Maude calls her friend Mary on the phone and says, “You know that I never repeat gossip.”
Mary replied, “Yes, I do know that.”
Maude states brightly, “Good, then listen close because I am only going to say this once.”
One of my favorite pastors is Ray Kolbocker at Parkview Community Church in Glen Ellyn, IL. Perhaps it is because we have similar backgrounds. He grew up agnostic and I grew up atheist. We both had similar experience and view of the church. We both put it this way, “I didn’t understand the church before I was a Christian and my understanding hasn’t improved since. It is this weird club that you have to admit you are sinner to join and then for the rest of your life pretend you are not. I don’t get that.”
It is a bit of a pickle I admit. We are called to live holy lives but sometimes, perhaps often, Christians tend to feign a holiness that is not real or genuine and even find ways to mask something they are doing to give the appearance of at least sounding more spiritual than it really is. Some sin is easily identifiable, adultery, homosexuality, etc, while others, such as gossip, seem somehow more acceptable. This is what we might call “sanctified gossip” and it is practiced fairly often in a variety of ways and seems to go unnoticed, at least by the faithful.
Some years ago I pastored a small church. At one point one of the men approached me and said, “Pastor, some people in the church are wondering why you don’t ask me to speak from time to time and they are a little unhappy.” Most churches have at least one such individual. I asked why they haven’t talked directly with me. After all, if I have offended someone, biblically they are to approach me. In addition, as the pastor I have to be the most accountable person in the church. The higher one is in church leadership they more accountable they are. Leaders live in glass houses and everyone around them has Windex! He said that the people were afraid. I was puzzled, because I don’t see myself as scary. So, I suggested that he arrange to have the ones who were wondering this (and other things he had claimed from time to time that people were wondering or unhappy about) and that he should be there as their advocate to make sure I didn’t bully anyone. Somehow the meeting never materialized. I am not sure to what extent people were “wondering” such things but I am sure some sort of gossip was going on in the back ground under the guise of helping the church to grow. Sometime later another pastor was called, the gossip mill began in earnest and by and by the church closed its doors. Gossip is a desperately harmful poison. Once it is released it is difficult to contain and is resistant to disposal.
Another way I have seen this manifest itself is under the pretense of being in a prayer group. While sharing prayer requests one elderly woman asked for prayer for a certain man in the congregation who didn’t happen to be there that evening. She asked for prayer for his marriage which she suggested, “may be in trouble.” The reason she gave that his marriage “may be in trouble” was that she saw him a few days earlier in a restaurant having lunch with a woman that was not his wife. It is true he had lunch with a woman that wasn’t his wife. It was, as it turns out, his sister in town for a few days visit. The problem with gossip, sanctified or not, is once it is floated out there the damage begins its work and grows exponentially. We did an article some years ago titled, “Beware the Rumor Weed” which also may be helpful on this subject. Just for fun I Googled “The Church Lady+gossip” and came up with 14,500,000 results. I didn’t read them but the link titles demonstrate the size of the problem.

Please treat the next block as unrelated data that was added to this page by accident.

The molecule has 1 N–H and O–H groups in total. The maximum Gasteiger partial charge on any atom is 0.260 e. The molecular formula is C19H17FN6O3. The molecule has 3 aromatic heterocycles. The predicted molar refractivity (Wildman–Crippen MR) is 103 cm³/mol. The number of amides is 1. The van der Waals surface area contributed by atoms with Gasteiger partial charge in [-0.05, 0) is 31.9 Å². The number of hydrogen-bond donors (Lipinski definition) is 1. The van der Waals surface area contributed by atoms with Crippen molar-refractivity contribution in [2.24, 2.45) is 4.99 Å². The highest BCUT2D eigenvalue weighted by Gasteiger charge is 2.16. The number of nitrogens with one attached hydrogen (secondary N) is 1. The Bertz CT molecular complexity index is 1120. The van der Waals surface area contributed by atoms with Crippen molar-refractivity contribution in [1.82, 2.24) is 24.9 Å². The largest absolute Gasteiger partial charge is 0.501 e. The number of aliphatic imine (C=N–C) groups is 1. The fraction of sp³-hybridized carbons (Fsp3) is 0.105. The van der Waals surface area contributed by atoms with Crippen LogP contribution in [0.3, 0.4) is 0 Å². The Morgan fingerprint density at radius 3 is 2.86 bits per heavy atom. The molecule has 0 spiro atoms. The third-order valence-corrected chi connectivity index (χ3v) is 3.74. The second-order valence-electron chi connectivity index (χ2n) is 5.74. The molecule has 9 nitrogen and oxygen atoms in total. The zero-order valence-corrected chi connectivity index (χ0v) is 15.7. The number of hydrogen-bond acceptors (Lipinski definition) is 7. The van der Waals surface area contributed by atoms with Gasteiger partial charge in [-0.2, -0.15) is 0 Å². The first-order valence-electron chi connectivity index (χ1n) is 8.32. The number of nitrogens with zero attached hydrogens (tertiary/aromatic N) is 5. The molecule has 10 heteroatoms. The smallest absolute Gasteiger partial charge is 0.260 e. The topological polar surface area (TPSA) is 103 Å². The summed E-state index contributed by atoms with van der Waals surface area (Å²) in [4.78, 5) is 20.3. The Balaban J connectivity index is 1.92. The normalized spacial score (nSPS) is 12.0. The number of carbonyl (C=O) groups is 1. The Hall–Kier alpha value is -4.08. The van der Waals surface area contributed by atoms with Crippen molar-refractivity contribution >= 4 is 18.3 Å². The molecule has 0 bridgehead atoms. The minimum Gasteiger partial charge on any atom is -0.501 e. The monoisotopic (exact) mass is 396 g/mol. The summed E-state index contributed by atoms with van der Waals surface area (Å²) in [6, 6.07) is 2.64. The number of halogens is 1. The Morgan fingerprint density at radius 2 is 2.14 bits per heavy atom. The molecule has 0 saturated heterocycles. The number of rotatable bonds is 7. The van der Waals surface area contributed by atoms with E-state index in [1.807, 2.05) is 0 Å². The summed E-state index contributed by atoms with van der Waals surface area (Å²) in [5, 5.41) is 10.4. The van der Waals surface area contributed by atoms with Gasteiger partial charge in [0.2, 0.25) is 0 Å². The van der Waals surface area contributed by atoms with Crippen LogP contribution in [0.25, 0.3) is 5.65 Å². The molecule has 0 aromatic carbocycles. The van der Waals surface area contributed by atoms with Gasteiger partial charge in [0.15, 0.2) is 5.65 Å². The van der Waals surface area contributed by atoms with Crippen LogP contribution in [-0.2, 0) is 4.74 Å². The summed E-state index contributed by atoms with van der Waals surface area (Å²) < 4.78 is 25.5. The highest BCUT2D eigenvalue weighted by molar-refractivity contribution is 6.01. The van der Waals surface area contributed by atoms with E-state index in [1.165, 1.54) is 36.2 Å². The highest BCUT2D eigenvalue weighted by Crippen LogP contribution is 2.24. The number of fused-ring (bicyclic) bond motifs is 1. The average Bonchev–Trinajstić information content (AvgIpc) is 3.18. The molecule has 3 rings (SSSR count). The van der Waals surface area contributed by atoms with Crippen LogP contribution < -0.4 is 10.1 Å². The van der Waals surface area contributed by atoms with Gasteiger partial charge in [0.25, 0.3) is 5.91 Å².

Unbelievers do observe the people and behaviors within the church and make decisions on the credibility of the claims of Christianity based largely on what they see. As the old saying goes, “What you do speaks to loudly that I cannot hear what you are saying.” Many otherwise faithful and well-meaning Christians fall prey to the practice of “sanctified gossip” towards non-believers. It is indeed not only an annoying but destructive habit and results in a loss of being taken seriously in the public square. In our article “Beware the Rumor Weed” we expose several of the false claims and gossip which Christians engage in such as the claim that Madelyn Murray O’Hair is trying to have all religious broadcasting terminated from the air waves. The first problem is that she is dead and the second is that she never had attempted to ban religious broadcasting as far as we can discover. Another is the claim that Proctor and Gamble is somehow dedicated to serving Satan. In this story the president of P&G is supposed to have appeared on a television talk show bragging about their commitment to Satanism and their logo being Satanic. The show this supposedly occurred on has changed from time to time during the life of this particular gossip, mostly because it never happened. But that does not seem to deter the sanctified gossip mill.
The issue of gossip is raised about 7 times in (Prov. 20:19; Ro. 1:29; 2 Cor. 12:20; 1 Tim. 3:11; 1 Tim. 5:13; 2 Tim 3:3; Titus 2:3) and never in a good light.
This not only goes on within the confines of the church but is often directed toward those outside the church with whom we disagree. Human nature tends to view the world as white hats and black hats. Those who agree with us wear white hats and those who think differently are black hat wearing villains. This has been especially pronounced on both sides in the current political campaign. How do we address the problem? I think James says it well in James 3:1-2:
Let not many of you become teachers, my brethren, knowing that as such we will incur a stricter judgment. For we all stumble in many ways. If anyone does not stumble in what he says, he is a perfect man, able to bridle the whole body as well.
Tame that tongue!